US blacklists five Amazon foreign websites
Five of Amazon’s foreign websites, the online retail giant, have been blacklisted by the Trump administration.
Its e-commerce platforms in the UK, Germany, France, India and Canada have been added to a “known markets” register.
The U.S. commercial representative’s office said the sites facilitated the sale of counterfeit and pirated products.
Amazon said the move was politically motivated and invested heavily in preventing illegal activities.
The sales representative’s office said the addition of the Amazon sites is the result of complaints from U.S. companies for selling counterfeit products.
While the list has no legal weight, it puts the spotlight on those companies included in it, especially when it comes to family names like Amazon.
Amazon has described the inclusion of its sites as a “political act” motivated by President Donald Trump’s apparent dislike of Jeff Bezos, its founder and CEO.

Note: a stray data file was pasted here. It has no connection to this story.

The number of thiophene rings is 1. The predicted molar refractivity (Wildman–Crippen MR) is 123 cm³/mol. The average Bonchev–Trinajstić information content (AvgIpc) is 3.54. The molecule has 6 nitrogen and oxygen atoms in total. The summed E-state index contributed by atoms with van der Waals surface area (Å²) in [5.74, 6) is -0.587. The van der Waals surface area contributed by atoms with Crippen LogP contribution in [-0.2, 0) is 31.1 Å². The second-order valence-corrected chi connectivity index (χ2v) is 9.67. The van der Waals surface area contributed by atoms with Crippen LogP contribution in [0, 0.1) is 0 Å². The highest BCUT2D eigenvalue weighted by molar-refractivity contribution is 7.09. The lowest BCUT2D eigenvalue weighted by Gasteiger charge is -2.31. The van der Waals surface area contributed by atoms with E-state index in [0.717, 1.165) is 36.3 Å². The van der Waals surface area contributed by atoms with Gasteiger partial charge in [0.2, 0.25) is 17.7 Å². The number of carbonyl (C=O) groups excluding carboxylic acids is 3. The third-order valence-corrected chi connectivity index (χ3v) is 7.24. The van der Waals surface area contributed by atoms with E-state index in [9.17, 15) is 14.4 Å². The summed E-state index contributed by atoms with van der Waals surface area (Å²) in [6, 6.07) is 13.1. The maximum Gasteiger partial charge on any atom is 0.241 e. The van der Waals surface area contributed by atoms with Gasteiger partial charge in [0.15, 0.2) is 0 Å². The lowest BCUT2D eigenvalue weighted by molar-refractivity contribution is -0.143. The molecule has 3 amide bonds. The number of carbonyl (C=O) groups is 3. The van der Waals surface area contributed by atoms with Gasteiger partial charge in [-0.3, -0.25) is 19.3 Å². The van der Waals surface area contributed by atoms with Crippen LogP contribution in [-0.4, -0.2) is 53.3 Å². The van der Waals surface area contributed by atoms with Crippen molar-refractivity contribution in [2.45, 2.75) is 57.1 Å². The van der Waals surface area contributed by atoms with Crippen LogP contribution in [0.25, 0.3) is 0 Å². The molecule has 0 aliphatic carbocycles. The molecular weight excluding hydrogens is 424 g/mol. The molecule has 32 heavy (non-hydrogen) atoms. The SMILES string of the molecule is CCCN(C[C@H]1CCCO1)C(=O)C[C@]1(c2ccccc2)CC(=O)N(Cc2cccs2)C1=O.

“This purely political act is another example of the administration using the United States government to advance a personal vendetta against Amazon,” the company said in a statement.
The online shopping giant also claimed to have made significant investments in technology to prevent counterfeit products from being sold on its platforms. The American Amazon website has been excluded from the list.
According to the report, the complaints claimed that Amazon’s sites did not provide clear information about the vendors and that the process of removing the platforms selling counterfeit products was “long and expensive”.
Amazon said in the statement that it had invested significantly in solving the problem and had blocked over 6 billion invalid listings before they were published on the platform last year.
“We are an active stakeholder in the fight against counterfeiting,” added an Amazon spokesman.
Trump often clashed with Amazon and personally with Bezos, owner of the Washington Post newspaper. In the past Trump has claimed that Amazon does not pay enough in taxes.
Last year, Amazon challenged the United States Department of Defense to court after being transferred for a $ 10 billion (£ 8 billion) Pentagon cloud computing contract, which went to Microsoft. The deal is currently blocked as federal courts investigate complaints.